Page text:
Understanding when to upgrade your car is critical to minimizing the odds of being involved in an auto accident. Consumer Reports recently published an article outlining "tips for deciding if you need a new car."
Consumer Reports advises:
So should you hang on to your old wheels? It depends on a lot of factors, including the condition of your car and your finances. Think about cost, safety, and connectivity. If your mechanic is spending more time with your car than you do and your repair bills are close to new-car payments, it’s probably time to trade up. Or your car may run well, but rust or collision damage can make it structurally unsound. The only older cars worth keeping are the ones that are reliable and safe.
At a minimum, an older car should have electronic stability control and curtain air bags. Both are lifesavers.
Going with a new car is the best way to get the latest electronic safety gear, such as forward-collision and lane-departure warning systems, as well as features like a blind-spot warning system and a rear backup camera. And only the newest vehicles excel in the latest difficult insurance-industry crash tests.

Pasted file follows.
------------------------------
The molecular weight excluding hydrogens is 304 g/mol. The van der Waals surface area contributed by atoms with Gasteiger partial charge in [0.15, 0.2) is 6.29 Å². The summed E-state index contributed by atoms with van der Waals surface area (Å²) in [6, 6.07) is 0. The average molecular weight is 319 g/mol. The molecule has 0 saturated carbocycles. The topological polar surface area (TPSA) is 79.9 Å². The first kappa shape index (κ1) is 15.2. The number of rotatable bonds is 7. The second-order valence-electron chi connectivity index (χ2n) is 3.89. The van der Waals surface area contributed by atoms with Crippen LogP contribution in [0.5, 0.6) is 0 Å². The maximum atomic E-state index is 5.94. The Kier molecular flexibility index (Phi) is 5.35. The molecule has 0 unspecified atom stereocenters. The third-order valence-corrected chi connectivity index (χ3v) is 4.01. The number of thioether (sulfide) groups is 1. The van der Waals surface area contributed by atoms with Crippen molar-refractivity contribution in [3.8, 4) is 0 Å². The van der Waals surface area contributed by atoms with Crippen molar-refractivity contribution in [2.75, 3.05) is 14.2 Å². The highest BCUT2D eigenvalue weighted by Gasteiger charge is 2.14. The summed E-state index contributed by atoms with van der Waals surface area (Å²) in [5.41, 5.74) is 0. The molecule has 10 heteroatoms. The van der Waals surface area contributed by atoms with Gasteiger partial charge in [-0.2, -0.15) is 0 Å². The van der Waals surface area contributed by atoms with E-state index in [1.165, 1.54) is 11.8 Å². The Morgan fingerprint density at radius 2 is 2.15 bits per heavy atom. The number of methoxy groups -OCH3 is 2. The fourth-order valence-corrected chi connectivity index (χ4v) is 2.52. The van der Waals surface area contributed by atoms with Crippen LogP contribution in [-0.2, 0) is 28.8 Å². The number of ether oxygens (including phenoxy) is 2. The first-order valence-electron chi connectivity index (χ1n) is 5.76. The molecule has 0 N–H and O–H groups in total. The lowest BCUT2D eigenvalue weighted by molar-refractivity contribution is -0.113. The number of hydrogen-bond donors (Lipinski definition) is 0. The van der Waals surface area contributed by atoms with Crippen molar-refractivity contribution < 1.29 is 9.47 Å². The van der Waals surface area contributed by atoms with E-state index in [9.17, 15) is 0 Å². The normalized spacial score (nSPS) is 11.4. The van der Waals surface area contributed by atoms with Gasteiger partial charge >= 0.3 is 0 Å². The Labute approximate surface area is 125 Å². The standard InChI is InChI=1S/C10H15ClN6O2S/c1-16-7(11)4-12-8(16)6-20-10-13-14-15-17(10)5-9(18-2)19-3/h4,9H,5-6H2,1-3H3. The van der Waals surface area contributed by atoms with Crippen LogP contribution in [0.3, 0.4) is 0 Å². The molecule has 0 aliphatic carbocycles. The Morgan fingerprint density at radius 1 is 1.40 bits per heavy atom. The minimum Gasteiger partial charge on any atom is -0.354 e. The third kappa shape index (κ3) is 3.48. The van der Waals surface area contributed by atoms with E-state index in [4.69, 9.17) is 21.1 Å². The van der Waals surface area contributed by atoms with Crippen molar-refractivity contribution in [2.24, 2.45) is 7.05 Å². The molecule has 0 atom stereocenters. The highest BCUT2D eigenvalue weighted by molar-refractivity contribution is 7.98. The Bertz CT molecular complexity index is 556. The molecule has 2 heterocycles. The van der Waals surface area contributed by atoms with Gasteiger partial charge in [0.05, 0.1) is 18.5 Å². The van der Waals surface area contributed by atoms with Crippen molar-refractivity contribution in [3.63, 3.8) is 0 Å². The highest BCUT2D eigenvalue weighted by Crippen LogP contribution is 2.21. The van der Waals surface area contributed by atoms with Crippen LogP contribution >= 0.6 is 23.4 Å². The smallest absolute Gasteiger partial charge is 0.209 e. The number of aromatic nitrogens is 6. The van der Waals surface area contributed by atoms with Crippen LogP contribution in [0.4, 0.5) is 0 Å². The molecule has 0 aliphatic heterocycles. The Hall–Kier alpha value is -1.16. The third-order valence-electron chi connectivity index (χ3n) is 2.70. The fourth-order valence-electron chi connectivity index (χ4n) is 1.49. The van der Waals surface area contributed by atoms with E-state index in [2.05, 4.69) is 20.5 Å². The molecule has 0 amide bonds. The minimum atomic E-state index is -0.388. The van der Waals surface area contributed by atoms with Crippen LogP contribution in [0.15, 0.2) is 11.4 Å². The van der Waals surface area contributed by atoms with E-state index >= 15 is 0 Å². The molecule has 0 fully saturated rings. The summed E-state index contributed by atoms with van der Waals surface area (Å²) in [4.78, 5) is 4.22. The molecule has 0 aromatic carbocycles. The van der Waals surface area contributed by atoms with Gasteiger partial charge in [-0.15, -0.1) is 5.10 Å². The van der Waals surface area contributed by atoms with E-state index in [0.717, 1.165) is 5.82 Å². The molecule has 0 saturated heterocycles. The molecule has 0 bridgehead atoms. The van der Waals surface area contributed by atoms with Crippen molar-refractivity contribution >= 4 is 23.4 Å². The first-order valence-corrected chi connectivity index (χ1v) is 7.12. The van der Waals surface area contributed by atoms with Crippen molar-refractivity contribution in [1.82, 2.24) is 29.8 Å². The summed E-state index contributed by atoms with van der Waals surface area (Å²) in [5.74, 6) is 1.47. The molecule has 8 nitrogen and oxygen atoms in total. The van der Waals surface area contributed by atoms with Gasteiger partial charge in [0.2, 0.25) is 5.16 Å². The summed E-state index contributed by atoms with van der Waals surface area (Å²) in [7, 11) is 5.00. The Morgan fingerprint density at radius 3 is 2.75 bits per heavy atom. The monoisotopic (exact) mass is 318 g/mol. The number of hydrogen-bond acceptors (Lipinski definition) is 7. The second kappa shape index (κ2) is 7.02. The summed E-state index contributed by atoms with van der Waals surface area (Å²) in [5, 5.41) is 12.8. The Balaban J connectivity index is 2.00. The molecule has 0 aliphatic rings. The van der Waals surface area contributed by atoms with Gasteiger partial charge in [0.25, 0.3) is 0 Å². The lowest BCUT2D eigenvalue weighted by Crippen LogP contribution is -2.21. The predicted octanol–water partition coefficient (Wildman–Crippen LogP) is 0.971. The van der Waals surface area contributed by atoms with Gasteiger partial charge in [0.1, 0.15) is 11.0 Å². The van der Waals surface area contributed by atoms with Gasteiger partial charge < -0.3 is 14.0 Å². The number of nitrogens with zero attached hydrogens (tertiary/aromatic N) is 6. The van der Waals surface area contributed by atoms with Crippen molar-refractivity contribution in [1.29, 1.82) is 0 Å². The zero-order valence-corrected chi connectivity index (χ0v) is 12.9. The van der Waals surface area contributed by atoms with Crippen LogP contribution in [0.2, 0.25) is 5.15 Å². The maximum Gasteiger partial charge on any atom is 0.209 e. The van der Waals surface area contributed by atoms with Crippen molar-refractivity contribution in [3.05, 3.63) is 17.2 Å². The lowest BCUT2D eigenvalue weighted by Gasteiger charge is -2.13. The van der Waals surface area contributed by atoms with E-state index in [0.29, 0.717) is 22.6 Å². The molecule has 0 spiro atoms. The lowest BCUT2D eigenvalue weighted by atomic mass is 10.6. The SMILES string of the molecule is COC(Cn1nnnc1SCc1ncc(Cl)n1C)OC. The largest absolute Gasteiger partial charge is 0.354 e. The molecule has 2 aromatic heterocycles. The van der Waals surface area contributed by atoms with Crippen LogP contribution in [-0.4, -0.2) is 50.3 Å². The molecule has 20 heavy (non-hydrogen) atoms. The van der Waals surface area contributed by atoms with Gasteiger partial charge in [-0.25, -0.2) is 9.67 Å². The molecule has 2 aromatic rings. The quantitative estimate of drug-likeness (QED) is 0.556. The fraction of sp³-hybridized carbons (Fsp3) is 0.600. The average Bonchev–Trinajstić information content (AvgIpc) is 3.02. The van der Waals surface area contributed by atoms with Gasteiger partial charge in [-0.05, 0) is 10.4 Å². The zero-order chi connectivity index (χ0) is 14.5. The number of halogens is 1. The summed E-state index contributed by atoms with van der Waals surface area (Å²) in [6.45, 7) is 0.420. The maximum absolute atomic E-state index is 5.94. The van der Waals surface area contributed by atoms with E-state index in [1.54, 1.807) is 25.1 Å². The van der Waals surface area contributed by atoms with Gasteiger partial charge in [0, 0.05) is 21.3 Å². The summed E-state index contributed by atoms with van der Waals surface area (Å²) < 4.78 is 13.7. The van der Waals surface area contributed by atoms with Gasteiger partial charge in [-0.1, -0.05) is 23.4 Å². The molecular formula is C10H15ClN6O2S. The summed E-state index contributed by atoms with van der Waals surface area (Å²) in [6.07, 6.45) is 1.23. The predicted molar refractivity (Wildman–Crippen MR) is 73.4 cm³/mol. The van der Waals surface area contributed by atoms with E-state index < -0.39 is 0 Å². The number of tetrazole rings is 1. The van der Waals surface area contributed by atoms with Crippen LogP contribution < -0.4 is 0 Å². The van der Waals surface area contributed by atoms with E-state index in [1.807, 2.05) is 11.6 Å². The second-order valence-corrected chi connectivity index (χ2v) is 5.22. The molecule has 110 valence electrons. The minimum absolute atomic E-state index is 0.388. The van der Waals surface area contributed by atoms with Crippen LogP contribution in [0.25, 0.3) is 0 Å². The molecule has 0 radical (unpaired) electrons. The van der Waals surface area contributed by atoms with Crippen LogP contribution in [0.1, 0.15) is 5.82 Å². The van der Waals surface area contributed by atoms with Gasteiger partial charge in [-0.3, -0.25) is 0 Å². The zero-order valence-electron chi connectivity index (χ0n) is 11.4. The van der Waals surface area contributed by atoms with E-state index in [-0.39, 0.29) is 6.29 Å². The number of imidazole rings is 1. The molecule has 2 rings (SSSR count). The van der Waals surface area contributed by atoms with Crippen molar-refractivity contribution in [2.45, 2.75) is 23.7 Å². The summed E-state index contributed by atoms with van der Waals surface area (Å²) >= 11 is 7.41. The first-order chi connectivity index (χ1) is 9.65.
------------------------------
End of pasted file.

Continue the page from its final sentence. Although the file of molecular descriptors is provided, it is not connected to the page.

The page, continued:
Consumer Reports also breaks down the three things consumers should consider before buying a new car.
How much a car with higher mph will save you?
How much does it costs to repair your current car?
How much value will the new car lose?
What safety features should every car have?
How to make your car even safer?
#3 Connected Features
What basic features should come with new cars?
What specialty items come in new cars? (voice command, GPS, etc.)
To see the Consumer Reports article and the charts and info-graphics, click the source link below.
Source: Consumer Reports